TOP:    Nervous Tissue

 

  1. Phagocytosis is a condition of having an excessive amount of white blood cells.

 

ANS:   F                      DIF:    Memorization                                     REF:    Page 151

TOP:    Inflammation

 

  1. All the cells that make up tissues are held together by intracellular structures called desmosomes.

 

ANS:   F                      DIF:    Memorization                                     REF:    Page 132

TOP:    Introduction to Tissues

 

  1. In some tissues, the cells are held together by desmosomes and in other tissues they are held together by nonliving matrix.

 

ANS:   T                      DIF:    Memorization                                     REF:    Page 132

TOP:    Introduction to Tissues

 

  1. Tissue differentiation begins in the zygote.

 

ANS:   F                      DIF:    Memorization                                     REF:    Page 128

TOP:    Embryonic Development of Tissues

 

  1. Epithelial tissue performs different functions based on the different types of matrix that make up the tissue.

 

ANS:   F                      DIF:    Memorization                                     REF:    Page 131

TOP:    Generalizations About Epithelial Tissue

 

  1. Epithelial tissue produces the reticular lamina of the basement membrane.

 

ANS:   F                      DIF:    Memorization                                     REF:    Page 132

TOP:    Classification of Epithelial Tissue

 

  1. Connective tissue produces the reticular lamina of the basement membrane.

 

ANS:   T                      DIF:    Memorization                                     REF:    Page 132

TOP:    Classification of Epithelial Tissue

 

  1. Adhesive molecules called integrins help bind epithelial cells to the basement membrane.

 

ANS:   T                      DIF:    Memorization                                     REF:    Page 132

TOP:    Classification of Epithelial Tissue

 

  1. Because connective tissue is avascular, food and oxygen must pass through the basement membrane to reach the vessels in the epithelial tissue.

 

ANS:   F                      DIF:    Memorization                                     REF:    Page 132

TOP:    Classification of Epithelial Tissue

 

  1. Epithelial tissue can be classified by the shape of the cells.

 

ANS:   T                      DIF:    Memorization                                     REF:    Page 132

TOP:    Classification Based on Cell Shape

 

  1. Epithelial tissue can be classified by the number of layers the tissue has.

 

ANS:   T                      DIF:    Memorization                                     REF:    Page 133

TOP:    Classification Based on Layers of Cells

 

  1. The upper layer of stratified cuboidal epithelium can be keratinized for protection of the tissue below them.

 

ANS:   F                      DIF:    Memorization                                     REF:    Page 135

TOP:    Stratified Epithelium

 

  1. When transitional epithelium stretches, the cell shape changes from cuboidal to squamous in appearance.

 

ANS:   T                      DIF:    Memorization                                     REF:    Page 135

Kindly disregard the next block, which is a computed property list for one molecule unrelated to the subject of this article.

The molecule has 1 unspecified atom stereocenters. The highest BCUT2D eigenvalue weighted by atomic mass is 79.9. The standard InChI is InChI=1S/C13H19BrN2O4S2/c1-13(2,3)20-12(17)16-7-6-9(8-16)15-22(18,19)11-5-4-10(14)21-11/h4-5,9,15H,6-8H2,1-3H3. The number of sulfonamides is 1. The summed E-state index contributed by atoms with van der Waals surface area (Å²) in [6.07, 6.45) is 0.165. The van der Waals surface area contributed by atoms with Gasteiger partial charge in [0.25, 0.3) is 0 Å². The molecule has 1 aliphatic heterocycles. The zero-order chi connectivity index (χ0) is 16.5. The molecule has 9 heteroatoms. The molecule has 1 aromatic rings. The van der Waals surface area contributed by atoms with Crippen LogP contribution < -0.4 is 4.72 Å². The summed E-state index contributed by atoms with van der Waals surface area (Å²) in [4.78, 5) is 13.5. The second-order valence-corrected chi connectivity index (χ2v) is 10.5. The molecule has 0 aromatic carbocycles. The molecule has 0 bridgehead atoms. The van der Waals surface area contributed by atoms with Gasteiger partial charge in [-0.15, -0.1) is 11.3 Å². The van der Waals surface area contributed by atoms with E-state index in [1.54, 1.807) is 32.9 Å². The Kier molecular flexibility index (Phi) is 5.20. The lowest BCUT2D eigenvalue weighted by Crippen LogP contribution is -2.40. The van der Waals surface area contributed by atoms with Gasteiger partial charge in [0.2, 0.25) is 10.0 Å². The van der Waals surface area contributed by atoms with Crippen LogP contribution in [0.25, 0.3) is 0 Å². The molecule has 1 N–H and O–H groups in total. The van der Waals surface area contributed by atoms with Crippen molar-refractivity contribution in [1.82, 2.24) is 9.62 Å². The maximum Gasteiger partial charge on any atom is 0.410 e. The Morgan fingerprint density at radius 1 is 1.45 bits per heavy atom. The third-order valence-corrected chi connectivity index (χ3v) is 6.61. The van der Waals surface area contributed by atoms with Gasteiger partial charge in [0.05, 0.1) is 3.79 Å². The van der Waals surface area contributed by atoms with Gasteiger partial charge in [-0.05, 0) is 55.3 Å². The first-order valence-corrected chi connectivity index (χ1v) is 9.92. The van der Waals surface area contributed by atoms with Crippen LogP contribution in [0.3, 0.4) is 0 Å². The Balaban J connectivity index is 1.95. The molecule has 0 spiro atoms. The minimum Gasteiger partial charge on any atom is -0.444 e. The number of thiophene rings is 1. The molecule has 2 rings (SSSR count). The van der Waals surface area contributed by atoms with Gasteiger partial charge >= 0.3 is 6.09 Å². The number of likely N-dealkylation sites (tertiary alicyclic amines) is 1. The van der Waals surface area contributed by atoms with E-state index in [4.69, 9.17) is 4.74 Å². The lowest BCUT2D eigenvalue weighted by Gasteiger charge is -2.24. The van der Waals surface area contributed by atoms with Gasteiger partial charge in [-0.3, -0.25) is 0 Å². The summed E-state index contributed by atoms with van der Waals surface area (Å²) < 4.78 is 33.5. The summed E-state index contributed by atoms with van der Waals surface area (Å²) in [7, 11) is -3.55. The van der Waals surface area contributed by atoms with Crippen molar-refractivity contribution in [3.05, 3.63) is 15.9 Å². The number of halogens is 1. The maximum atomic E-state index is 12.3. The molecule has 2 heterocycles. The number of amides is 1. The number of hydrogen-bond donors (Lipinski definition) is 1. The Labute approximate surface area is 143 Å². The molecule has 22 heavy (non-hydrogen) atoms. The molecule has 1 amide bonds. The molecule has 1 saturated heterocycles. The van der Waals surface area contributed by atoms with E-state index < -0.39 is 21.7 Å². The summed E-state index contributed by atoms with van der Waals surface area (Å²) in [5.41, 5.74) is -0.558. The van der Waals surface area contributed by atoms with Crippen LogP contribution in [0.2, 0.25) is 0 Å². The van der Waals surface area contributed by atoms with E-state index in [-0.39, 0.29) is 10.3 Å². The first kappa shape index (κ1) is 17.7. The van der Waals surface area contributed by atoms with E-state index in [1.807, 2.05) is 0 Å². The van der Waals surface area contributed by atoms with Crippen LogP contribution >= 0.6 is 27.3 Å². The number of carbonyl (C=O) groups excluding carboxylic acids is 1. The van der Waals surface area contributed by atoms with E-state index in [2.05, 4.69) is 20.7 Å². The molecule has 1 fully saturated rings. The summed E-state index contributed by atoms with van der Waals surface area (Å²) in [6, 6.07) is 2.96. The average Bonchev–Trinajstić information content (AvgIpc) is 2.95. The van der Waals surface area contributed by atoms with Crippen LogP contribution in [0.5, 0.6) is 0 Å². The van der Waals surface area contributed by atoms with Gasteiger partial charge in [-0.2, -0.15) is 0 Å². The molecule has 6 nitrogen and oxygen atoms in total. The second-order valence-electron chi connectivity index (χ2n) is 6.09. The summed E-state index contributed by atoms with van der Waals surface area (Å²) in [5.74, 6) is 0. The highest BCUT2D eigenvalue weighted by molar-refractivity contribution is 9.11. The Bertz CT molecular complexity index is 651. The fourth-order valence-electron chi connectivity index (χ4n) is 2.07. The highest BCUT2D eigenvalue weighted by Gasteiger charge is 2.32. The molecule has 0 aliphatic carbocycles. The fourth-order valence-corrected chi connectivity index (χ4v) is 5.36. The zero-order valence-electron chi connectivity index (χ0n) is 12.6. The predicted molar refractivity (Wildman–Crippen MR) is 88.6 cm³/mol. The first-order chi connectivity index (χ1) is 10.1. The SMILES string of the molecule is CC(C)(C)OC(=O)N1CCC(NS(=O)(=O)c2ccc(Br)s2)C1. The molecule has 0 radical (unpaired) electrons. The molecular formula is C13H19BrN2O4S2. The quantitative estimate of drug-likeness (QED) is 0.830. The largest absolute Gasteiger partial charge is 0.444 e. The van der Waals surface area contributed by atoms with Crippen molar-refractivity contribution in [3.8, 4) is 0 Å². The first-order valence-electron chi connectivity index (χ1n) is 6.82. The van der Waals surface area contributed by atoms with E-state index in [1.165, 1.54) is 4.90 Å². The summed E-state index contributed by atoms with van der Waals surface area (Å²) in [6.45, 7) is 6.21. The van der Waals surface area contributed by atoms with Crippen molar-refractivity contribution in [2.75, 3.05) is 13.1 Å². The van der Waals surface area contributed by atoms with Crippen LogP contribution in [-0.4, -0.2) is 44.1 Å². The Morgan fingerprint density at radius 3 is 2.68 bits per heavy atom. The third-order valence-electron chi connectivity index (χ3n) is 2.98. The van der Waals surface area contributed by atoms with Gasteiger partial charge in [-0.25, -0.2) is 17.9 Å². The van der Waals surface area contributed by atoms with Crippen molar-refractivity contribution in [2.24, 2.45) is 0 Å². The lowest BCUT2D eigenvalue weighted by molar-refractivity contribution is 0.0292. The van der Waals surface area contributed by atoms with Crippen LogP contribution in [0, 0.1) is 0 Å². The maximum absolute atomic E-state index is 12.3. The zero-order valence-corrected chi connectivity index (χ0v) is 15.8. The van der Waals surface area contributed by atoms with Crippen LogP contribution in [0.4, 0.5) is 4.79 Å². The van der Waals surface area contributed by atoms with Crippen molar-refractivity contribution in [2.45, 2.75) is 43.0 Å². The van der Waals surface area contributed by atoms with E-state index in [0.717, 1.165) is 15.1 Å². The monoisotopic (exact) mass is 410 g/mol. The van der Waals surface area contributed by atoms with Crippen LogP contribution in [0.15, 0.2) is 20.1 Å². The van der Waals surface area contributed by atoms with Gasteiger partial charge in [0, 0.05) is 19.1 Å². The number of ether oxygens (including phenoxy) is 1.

TOP:    Stratified Epithelium

 

  1. Hormones are released into ducts by exocrine glands.

 

ANS:   F                      DIF:    Application     REF:    Page 137

TOP:    Glandular Epithelium

 

  1. Hormones are released into the blood by endocrine glands.

 

ANS:   T                      DIF:    Application     REF:    Page 137

TOP:    Glandular Epithelium

 

  1. Endocrine glands can be classified by the shape and complexity of their ducts.

 

ANS:   F                      DIF:    Application     REF:    Page 137

TOP:    Glandular Epithelium

 

  1. Apocrine gland cells die as a result of their functioning.

 

ANS:   F                      DIF:    Memorization                                     REF:    Page 137

TOP:    Glandular Epithelium

 

  1. Both collagenous fibers and reticular fibers are made of collagen.

 

ANS:   T                      DIF:    Memorization                                     REF:    Page 138

TOP:    Characteristics of Connective Tissue

 

  1. Elastic fibers are made of the protein elastin.

 

ANS:   T                      DIF:    Memorization                                     REF:    Page 138

TOP:    Characteristics of Connective Tissue

 

  1. Proteoglycans are composed of glucosamine bound to a polysaccharide core.

 

ANS:   F                      DIF:    Memorization                                     REF:    Page 138

TOP:    Characteristics of Connective Tissue

 

  1. Connective tissue can be classified based on the type of matrix it contains.

 

ANS:   T                      DIF:    Memorization                                     REF:    Page 139

TOP:    Classification of Connective Tissue

 

  1. Hyaluronidase assists in the absorption of injected drugs.

 

ANS:   T                      DIF:    Memorization                                     REF:    Page 139

TOP:    Fibrous Connective Tissue

 

  1. Tendons have more elastic fibers than do ligaments.

 

ANS:   F                      DIF:    Memorization                                     REF:    Page 144

TOP:    Dense Fibrous Tissue

 

  1. Canaliculi allow osteocytes to stay alive within the bone tissue.

 

ANS:   T                      DIF:    Application     REF:    Page 145         TOP:    Bone Tissue

 

  1. Osteocytes were once osteoclasts that became trapped in the hardening bone tissue.

 

ANS:   F                      DIF:    Application     REF:    Page 145         TOP:    Bone Tissue

 

  1. Osteoclasts are bone-destroying cells.